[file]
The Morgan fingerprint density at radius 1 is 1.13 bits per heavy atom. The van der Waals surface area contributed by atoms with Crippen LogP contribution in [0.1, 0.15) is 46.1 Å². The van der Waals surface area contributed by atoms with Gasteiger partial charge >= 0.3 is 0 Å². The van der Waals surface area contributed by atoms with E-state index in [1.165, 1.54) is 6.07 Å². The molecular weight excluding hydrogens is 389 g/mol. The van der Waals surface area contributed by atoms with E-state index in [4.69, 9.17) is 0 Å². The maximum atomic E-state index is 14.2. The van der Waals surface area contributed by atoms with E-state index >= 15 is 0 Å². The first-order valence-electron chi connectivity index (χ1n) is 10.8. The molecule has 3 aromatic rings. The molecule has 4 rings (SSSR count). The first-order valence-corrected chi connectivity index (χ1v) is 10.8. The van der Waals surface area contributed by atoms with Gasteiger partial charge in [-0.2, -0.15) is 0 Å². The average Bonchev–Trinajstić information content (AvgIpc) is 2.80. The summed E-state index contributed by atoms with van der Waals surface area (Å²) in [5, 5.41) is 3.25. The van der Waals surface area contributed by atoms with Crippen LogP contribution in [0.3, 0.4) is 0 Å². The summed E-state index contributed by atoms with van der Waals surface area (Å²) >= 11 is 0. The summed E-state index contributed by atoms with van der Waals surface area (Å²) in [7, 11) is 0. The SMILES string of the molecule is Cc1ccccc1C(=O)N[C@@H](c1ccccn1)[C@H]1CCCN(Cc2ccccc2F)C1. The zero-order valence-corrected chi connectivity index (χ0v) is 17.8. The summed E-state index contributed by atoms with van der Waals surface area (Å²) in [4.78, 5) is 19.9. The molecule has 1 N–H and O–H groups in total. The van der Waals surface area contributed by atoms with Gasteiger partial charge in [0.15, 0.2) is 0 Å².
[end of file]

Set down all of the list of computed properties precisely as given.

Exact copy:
The Morgan fingerprint density at radius 1 is 1.13 bits per heavy atom. The van der Waals surface area contributed by atoms with Crippen LogP contribution in [0.1, 0.15) is 46.1 Å². The van der Waals surface area contributed by atoms with Gasteiger partial charge >= 0.3 is 0 Å². The van der Waals surface area contributed by atoms with E-state index in [1.165, 1.54) is 6.07 Å². The molecular weight excluding hydrogens is 389 g/mol. The van der Waals surface area contributed by atoms with E-state index in [4.69, 9.17) is 0 Å². The maximum atomic E-state index is 14.2. The van der Waals surface area contributed by atoms with E-state index >= 15 is 0 Å². The first-order valence-electron chi connectivity index (χ1n) is 10.8. The molecule has 3 aromatic rings. The molecule has 4 rings (SSSR count). The first-order valence-corrected chi connectivity index (χ1v) is 10.8. The van der Waals surface area contributed by atoms with Gasteiger partial charge in [-0.2, -0.15) is 0 Å². The average Bonchev–Trinajstić information content (AvgIpc) is 2.80. The summed E-state index contributed by atoms with van der Waals surface area (Å²) in [5, 5.41) is 3.25. The van der Waals surface area contributed by atoms with Crippen LogP contribution in [0.3, 0.4) is 0 Å². The summed E-state index contributed by atoms with van der Waals surface area (Å²) >= 11 is 0. The summed E-state index contributed by atoms with van der Waals surface area (Å²) in [7, 11) is 0. The SMILES string of the molecule is Cc1ccccc1C(=O)N[C@@H](c1ccccn1)[C@H]1CCCN(Cc2ccccc2F)C1. The zero-order valence-corrected chi connectivity index (χ0v) is 17.8. The summed E-state index contributed by atoms with van der Waals surface area (Å²) in [4.78, 5) is 19.9. The molecule has 1 N–H and O–H groups in total. The van der Waals surface area contributed by atoms with Gasteiger partial charge in [0.15, 0.2) is 0 Å².